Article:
"In the mid 80's the City had 12 employees for every 1,000 citizens and a tax rate of 58 cents," added McDaniel. "Today that ratio is 7.65 employees to 1,000 citizens with a tax rate of 20.77 cents and no general obligation debt, all without decreasing service levels. We have been able to enhance our productivity through programs that engage our employees to do more with less, including Business Planning, Called to SERVE Internal Communications, City University and our incredibly successful Lean Six Sigma Program."
The City's Lean Six Sigma program was launched in 2009 and has saved the City more than $3.7 million. To date, 73 projects have been completed by City employees trained in the methodology.
Property taxes make up 25 percent of General Fund revenues – which provide for public services such as Police, Fire, Library, and Parks and Recreation. The majority of General Fund revenue comes from the one percent sales tax, with the balance coming from franchise fees, fines and other revenue sources.
"When homeowners pay their property taxes, only a little over 10 percent is for the City," said McDaniel. "The other 90 percent goes to Tyler Independent School District, Smith County and Tyler Junior College."
McDaniel explained that the need for the increase is based upon several factors including:
• The City's fund balance reserves cannot continue to fund recurring items on an extended basis – current revenue should fund current expenditures;
• The need to properly fund deferred maintenance, staffing and equipment on a pay-as-you-go basis;
• Looming increases in healthcare funding due to inflation and the Affordable Healthcare Act; and,
• Property tax revenue continues to decrease as a percentage of the total City budget. The result is a lack of funding diversification and an over-reliance on sales tax collections, should this trend be sustained.
"My job as City Manager is to make recommendations to the Council that are in the best management and financial interests of the City, based upon my 25+ years of city management experience," added McDaniel. "I feel that it is incumbent upon us to put forth a restoration budget that ensures long-term fiscal health and positions us to continue to set the standard for performance excellence in local government."
Examples of items that require ongoing funding include fire trucks, police and fire software, street maintenance, traffic signals and parks equipment.
Fee adjustments in the General Fund are minor and include an increase of $25 for non-resident membership fees at the Library, an increase in the overdue fines as well as an increase in the per transaction free for non-resident borrowers. Fees at the Glass Recreation Center will go up to $30 year for residents and up to $50 per year for non-residents. This additional revenue will help directly offset operational costs for these program areas. The Police Department will also raise alarm permit fees from $30 to $50 per year.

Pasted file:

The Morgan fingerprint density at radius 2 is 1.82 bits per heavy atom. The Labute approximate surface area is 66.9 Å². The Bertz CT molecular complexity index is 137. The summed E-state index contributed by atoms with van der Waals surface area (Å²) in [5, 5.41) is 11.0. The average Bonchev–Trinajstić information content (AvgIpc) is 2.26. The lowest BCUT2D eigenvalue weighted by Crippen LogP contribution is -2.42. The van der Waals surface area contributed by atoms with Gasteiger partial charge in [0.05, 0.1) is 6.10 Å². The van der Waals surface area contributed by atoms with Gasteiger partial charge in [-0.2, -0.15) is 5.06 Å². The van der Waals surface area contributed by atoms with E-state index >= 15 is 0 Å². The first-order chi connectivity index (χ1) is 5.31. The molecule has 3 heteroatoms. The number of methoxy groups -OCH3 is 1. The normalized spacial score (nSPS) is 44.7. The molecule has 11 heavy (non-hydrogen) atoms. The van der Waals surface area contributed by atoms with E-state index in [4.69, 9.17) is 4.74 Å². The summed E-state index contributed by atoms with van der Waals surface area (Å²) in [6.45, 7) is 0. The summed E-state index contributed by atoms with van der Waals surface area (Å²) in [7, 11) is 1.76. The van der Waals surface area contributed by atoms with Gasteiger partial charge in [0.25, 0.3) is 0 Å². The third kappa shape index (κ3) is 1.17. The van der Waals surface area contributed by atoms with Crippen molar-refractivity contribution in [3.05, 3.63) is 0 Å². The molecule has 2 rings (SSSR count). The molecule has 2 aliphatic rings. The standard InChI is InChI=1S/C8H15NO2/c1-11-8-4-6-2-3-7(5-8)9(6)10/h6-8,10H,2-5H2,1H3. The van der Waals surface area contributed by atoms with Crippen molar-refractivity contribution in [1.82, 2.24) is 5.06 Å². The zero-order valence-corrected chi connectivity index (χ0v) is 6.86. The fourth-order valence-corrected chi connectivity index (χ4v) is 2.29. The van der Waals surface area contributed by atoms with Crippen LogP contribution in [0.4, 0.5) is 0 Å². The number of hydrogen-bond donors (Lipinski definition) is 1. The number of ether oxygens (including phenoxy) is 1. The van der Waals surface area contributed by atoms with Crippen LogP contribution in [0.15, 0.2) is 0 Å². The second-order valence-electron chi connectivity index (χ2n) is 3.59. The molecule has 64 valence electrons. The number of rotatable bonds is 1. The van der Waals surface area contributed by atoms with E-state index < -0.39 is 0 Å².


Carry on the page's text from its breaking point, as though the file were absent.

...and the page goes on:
Efforts to retain the City's trained workforce include a 4 percent increase in pay for civil service employees (Police and Fire) and a potential 0-4 percent increase for other staff, based upon performance. Department leaders would be eligible for up to a 3 percent increase dependent upon their performance.
Effective Jan. 1, 2014, City employees and retirees who participate in the health insurance buy up plan will see between a $62 and $138 per month increase in their premiums as well as a $5 increase for co-pays on generic prescription drugs. Additional health insurance plan adjustments are under consideration as well in order to curb costs.
In the Utility Fund, a five percent rate increase for sewer service is programmed – all driven by needed capital improvement projects. This increase will help pay for plant and sewer collection improvements in the coming year, and beyond, on a pay-as-you-go basis.
"Even with the proposed increase in sewer services, Tyler still has one of the lower rates in the State of Texas for a city our size," said Managing Director of Water Utilities Greg Morgan. "Tyler's new combined rate would be $60.94, while cities of comparable size have rates as high as $92.95."
For the average user of 10,000 gallons per month, the cost increase is approximately $1.35.
No increase in Solid Waste fees is proposed.
Opportunities for public input on the budget are available by attending one of two meetings at Tyler City Hall, 212 N. Bonner Ave. on the following dates:
• Wednesday, Aug. 28 at 9 a.m.
• Wednesday, Sept. 11 at 9 a.m.
Final adoption of the budget is scheduled for the Sept. 25 meeting that is held at 9 a.m. at Tyler City Hall.